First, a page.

This post will be short. It’s about a lesson learned by tuning the big SQL used for loading items from not related tables using the same where clause. It was performed on Oracle 11g, but I am pretty confident that it applies to the most SQL databases.
Using the “WHERE” clause after the whole “UNION” is performed is significantly slower than using the “WHERE” clause inside inner selects.
This (if you can ensure removal of duplicates by the inner where clauses):
(SELECT * FROM TABLE_1 WHERE COL > 1) a UNION ALL (SELECT * FROM TABLE_2 WHERE COL > 1) b;
is better than following:
(SELECT * FROM TABLE_1 WHERE COL > 1) a UNION (SELECT * FROM TABLE_2 WHERE COL > 1) b;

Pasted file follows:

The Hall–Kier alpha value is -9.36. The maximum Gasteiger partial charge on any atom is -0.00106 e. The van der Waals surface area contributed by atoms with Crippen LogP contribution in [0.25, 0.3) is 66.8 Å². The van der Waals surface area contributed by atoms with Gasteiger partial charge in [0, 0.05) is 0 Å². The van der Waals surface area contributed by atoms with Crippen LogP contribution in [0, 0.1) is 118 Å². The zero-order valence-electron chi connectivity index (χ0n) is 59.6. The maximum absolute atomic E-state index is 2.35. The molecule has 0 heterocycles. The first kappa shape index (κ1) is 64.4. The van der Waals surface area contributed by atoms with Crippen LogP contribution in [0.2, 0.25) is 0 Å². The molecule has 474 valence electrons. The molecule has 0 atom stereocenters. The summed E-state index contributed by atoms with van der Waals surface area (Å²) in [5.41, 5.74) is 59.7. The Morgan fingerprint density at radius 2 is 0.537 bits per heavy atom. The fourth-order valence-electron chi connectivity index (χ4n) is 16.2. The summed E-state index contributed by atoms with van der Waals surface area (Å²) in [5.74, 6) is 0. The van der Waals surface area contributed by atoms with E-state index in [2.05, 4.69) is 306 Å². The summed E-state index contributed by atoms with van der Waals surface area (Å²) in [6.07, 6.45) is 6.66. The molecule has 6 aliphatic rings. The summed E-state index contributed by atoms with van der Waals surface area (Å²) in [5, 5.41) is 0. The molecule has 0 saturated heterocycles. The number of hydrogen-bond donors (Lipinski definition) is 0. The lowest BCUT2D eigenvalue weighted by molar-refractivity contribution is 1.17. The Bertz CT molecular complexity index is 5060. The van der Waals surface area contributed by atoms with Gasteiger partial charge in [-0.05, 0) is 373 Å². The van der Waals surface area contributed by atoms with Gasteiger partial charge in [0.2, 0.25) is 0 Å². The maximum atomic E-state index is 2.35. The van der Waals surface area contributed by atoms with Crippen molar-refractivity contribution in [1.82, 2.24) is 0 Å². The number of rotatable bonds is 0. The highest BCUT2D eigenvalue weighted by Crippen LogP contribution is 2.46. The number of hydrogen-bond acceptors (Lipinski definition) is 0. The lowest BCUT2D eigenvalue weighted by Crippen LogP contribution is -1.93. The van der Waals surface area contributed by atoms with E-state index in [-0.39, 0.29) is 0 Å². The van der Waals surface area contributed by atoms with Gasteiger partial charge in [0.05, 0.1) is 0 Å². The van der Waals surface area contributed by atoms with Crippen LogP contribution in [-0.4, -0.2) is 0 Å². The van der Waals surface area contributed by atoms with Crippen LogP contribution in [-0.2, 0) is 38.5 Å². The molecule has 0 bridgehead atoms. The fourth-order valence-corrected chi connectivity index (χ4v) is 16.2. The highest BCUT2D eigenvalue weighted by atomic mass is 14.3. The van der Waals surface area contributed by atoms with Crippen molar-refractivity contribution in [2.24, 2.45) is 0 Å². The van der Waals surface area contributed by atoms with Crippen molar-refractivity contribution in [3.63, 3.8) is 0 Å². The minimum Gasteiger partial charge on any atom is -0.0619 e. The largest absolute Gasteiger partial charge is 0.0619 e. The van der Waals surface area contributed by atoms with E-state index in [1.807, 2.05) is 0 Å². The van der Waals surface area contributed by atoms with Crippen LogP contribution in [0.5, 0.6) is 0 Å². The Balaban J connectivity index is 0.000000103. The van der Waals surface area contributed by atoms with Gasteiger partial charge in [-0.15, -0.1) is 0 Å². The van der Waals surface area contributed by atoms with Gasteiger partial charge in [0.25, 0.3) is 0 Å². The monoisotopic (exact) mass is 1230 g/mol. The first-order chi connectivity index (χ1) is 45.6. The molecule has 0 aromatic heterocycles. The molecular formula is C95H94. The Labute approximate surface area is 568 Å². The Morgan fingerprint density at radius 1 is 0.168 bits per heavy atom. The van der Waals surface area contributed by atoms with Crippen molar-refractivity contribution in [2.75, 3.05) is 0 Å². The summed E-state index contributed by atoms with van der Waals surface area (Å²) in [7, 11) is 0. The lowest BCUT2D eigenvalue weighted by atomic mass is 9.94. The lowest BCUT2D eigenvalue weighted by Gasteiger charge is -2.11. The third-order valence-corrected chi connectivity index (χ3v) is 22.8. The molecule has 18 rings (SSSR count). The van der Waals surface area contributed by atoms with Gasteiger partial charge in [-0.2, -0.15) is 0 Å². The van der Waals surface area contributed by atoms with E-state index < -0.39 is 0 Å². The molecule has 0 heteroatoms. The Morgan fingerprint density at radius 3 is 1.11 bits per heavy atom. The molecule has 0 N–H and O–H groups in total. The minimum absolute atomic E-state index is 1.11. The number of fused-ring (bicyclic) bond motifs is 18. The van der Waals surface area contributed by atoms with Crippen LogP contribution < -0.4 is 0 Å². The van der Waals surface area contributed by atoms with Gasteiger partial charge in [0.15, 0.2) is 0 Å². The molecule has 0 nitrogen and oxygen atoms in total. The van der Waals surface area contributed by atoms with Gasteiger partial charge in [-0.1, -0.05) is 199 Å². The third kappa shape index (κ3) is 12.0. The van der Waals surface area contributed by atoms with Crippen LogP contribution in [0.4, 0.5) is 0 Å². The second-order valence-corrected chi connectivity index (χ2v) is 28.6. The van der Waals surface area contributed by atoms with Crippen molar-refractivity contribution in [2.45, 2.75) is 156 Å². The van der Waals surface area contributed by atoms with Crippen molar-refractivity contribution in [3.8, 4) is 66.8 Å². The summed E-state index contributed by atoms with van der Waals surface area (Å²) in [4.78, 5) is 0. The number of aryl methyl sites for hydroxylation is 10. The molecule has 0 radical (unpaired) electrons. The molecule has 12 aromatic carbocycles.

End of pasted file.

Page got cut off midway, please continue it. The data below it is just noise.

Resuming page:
which is better than following:
SELECT * FROM ( (SELECT * FROM TABLE_1) a UNION (SELECT * FROM TABLE_2) b) WHERE COL > 1;
UNION ALL is faster than UNION because plain UNION is expecting that in two joined datasets are duplicates which need to be removed. If you can ensure (by inner where clauses) that there will be no duplicates, it’s far better to use UNION ALL and let database engine optimize the inner selects.
Using WHERE clause on the result of grouped results is too expensive because you are operating on more internal results than you need. Also the optimizing by database engine can’t be processed as the results have anything in common.
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P.S.2 Cover image by Joel Herzog | unsplash.com.